By Brian Hiatt – Men’s Journal
April, 2013 issue

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For Lindsey Buckingham, recording an album used to mean doing just enough coke to nail a guitar part at 3AM, getting in screaming fights with Stevie Nicks, and, in one case, allegedly throttling an engineer who erased the wrong track.  But that was all long ago.  These days, he wakes up at six, has breakfast with his three young kids, hits his home studio alone, and is done by dinner.  “It’s a nice balance,” says Buckingham, 63, who is reuniting with Fleetwood Mac for an arena tour beginning this month (and has a solo live album, One Man Show, out now).  “That’s the whole lesson for me now.  For many years in Fleetwood Mac, it was a study in life out of balance.”

Q: You had your first child at 48.  Do you recommend late-life fatherhood?  

ANS: It depends on the man.  You could almost say I’m someone who doesn’t practice age.  I went to a high school reunion a few years back, and all these people seemed 20 years older than me, physically and mentally.  So having kids late is good if you’re the kind of person who needs to wait – though in 20 years, I may have a different perspective.

Q: Your most recent studio album, Seeds We Sow, got great reviews but didn’t sell.  Why?

ANS: There’s a disconnect between the preconceptions that go with being the age I am and what the music is.  I sent the album to Daniel Glass, who runs [hip record label] Glassnote, and he loved it.  Then he played it for his staff, guys in their twenties, and they said, “Well, what are we going to do with it?”

Q: What do you remember about the argument that led to your leaving Fleetwood Mac for a while in 1987?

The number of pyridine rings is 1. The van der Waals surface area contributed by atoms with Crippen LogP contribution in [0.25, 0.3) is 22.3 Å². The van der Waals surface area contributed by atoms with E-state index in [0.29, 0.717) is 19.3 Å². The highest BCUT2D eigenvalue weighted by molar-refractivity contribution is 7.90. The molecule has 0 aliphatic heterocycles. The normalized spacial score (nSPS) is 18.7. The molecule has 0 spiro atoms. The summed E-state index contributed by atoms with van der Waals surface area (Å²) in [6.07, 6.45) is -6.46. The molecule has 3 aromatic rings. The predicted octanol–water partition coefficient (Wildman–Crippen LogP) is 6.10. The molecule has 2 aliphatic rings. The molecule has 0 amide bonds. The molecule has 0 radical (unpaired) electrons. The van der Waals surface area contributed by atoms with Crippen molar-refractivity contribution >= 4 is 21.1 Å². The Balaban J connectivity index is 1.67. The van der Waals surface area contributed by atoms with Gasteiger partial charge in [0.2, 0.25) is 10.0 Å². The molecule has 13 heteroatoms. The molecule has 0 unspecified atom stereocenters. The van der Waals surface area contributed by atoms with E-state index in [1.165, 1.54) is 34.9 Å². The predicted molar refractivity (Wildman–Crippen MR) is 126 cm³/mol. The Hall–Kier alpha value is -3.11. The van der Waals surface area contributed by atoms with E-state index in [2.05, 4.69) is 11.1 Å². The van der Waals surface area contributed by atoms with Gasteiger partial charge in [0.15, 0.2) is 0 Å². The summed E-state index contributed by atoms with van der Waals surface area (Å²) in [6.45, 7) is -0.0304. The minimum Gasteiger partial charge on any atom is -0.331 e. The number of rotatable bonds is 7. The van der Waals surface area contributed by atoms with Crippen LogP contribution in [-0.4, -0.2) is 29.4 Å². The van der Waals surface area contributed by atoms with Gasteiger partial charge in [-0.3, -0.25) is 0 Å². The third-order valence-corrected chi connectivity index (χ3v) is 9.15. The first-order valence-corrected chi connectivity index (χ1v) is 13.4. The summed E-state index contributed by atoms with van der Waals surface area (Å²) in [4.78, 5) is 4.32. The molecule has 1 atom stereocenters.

ANS: All I recall is that Stevie ran after me crying and yelling and kind of beating on my back.  I don’t remember any physical confrontation, not to say there wasn’t.

Q: Is it safe to say, though, that ou had a temper in the past?

ANS: Sure.  It’s been well documented.  But we were doing all sorts of substances, too, that probably had something to do with blowing certain behaviors way out of proportion.

Q: Has age calmed you down?

ANS: Some of it was situational.  You’ve got to understand, it was very difficult for me to have Stevie break up with me and to still be in a band with her, to never get a sense of closure.  It took its toll emotionally.

Q: How come drugs never got too out of control for your?

ANS: The substances that were in the studio were not part of my lifestyle at home.  I had to take them so I could stay up till two our three, and even then, Mick [Fleetwood] would want to go later.  My MO if I really wanted to leave would be to say, “I’m going to the bathroom,” and then walk out the door and drive away.

Q: Now that pot is practically legal in California, are you tempted by it?

ANS: No.  I did a lot of that back then, and it was good for a certain kind of abstract thinking.  But we all thought we had to be altering our consciousness on a daily basis in order to be creative, which turns out to be crap.  It’s just about finding your center, that quiet place.

Q: You and Stevie broke up decades ago, but you have to deal with her forever. What’s that like?

ANS: You get used to it. And for me, getting married and having children was a positive outcome.  I wonder sometimes how Stevie feels about the choices she made, because she doesn’t have a relationship – she has her career.  But there are a few chapters to be written in the Stevie-Lindsey legacy.  There’s a subtext of love between us, and it would be hard to deny that much of what we’ve accomplished had something to do with trying to prove something to each other.  Maybe that’s fucked up, but this is someone I’ve known since I was 16, and I think on some weird level we’re still trying to work some things out.  There will never be romance there, but there are other kinds of love to be had.

Q: t’s about as complicated as a relationship can be.

ANS: Oh, my Lord, yes.